Monday 15th. Last Night the French Troops at a Quarter before seven, under command of Baron Viominit [28[ attack'd the Enemy's Rebout on York River at the upper End of the Town across the Creek and carried it–at half after seven the continental Troops under Marquis la Fayette attack'd the Reboubt from which we had been so much annoy'd in the Morning with Shells [29] -- at the same time another party under Mulenburg attack'd the Reboubt on the River which form'd the left of the Enemy's whole Works, being opposit our Battery on the Right of the first parallel. The latter was carried in four Minutes, the former in seven -- the French suceeded [30] in about ten if I may judge from the Firing -- Being overwhelm'd for want of Sleep I left the Trenches where I was a spectator of the Scene as soon as it was known that we had succeeded, and it being now early in the morning I know nothing of the particulars of the several Actions of which I shall make Enquiries after Breakfast --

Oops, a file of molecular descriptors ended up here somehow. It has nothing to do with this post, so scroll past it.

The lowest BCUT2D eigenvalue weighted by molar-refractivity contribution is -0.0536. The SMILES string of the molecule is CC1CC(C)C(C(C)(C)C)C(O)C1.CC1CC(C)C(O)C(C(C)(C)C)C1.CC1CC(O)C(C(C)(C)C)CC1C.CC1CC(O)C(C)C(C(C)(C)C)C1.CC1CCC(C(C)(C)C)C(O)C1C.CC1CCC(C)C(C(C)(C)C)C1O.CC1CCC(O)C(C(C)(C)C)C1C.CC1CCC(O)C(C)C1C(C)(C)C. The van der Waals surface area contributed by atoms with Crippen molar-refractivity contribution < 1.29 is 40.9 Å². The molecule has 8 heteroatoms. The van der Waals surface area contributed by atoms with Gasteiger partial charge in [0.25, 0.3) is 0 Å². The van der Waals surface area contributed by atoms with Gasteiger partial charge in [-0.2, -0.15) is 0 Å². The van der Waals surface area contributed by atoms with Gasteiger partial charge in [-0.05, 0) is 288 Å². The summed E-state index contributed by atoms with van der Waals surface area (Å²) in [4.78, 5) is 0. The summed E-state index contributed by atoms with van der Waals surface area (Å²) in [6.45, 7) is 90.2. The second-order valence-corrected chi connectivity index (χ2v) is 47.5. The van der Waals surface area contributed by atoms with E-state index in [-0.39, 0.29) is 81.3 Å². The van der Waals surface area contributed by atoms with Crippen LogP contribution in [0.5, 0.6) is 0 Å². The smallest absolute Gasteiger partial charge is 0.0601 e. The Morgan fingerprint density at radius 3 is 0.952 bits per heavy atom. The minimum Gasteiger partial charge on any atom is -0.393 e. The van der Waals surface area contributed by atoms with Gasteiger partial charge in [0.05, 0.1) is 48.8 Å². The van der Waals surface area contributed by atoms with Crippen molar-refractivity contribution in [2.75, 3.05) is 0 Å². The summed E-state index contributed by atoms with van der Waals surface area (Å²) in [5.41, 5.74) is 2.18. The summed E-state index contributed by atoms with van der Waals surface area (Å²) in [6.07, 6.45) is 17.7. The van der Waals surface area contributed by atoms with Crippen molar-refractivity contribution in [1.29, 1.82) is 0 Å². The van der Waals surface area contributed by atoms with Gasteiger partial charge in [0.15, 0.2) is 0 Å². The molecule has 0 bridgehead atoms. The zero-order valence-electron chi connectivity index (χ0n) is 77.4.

I have above given a very unjust Account of the proceeding of last night; a proof how difficult it is to gain accurate Intelligence in Camp -- What I have represented as an Attack on the Enemies Redoubt on their Right, was but a Feint made by the French in the Quarter under the Comand of the Marquis de St. Simon to draw their Attention from the Left where the real Attack was made on the two Recoubts I have described, was this differences, that the Americans attackt the Reboubt next the River [31] and the French the other [32]. The Success was as before represented -- We lost about thirty Men kill'd and wounded -- the French thirty one -- The British had eighteen Men killd in the Reboubt attack'd by the French but I can not learn how many in the other -- Our second Parallel is now compleated running across from the Batteries we were erecting near the Secry's House to the two Reboubts which were taken last night -- A Line of Communication parallel to the River [33] is drawn between the Lines running from the left of our Principal Battery on the first Line to the Reboubt on the River on the second -- This redoubt appears to me of great Importance as it seems to comand the Communications from York to Gloster point -- It also appears to command some of their Works -- The other Redt. Being an hundred & eighty yards distant only from one of the Enemies Batteries appear likewise to be of very great Consequence. It is said some of our Batteries on the second parallel will open this Evening; I think this probable as I observed all the platforms in the French Batteries in the first Line are taken up -- Coll. Gimat, Coll. Barber and Major Barber were wounded in the Attack last night, tho' but slightly -- the latter reciev'd a Contusion on his left Side. Not a single Gun was fired either by the French or Americans during the Attack -- Major Campbell of the seventy firsts, 5 [34] other commissioned officers & sixty [35] four 64 privates were made Prisoners -- many of the British in these Rebouts made their Excape, some sliding down the steep, or rather perpendicular Bank to the river shore. 1 Majr. 3. Capt. 2 Subs. Prisoners.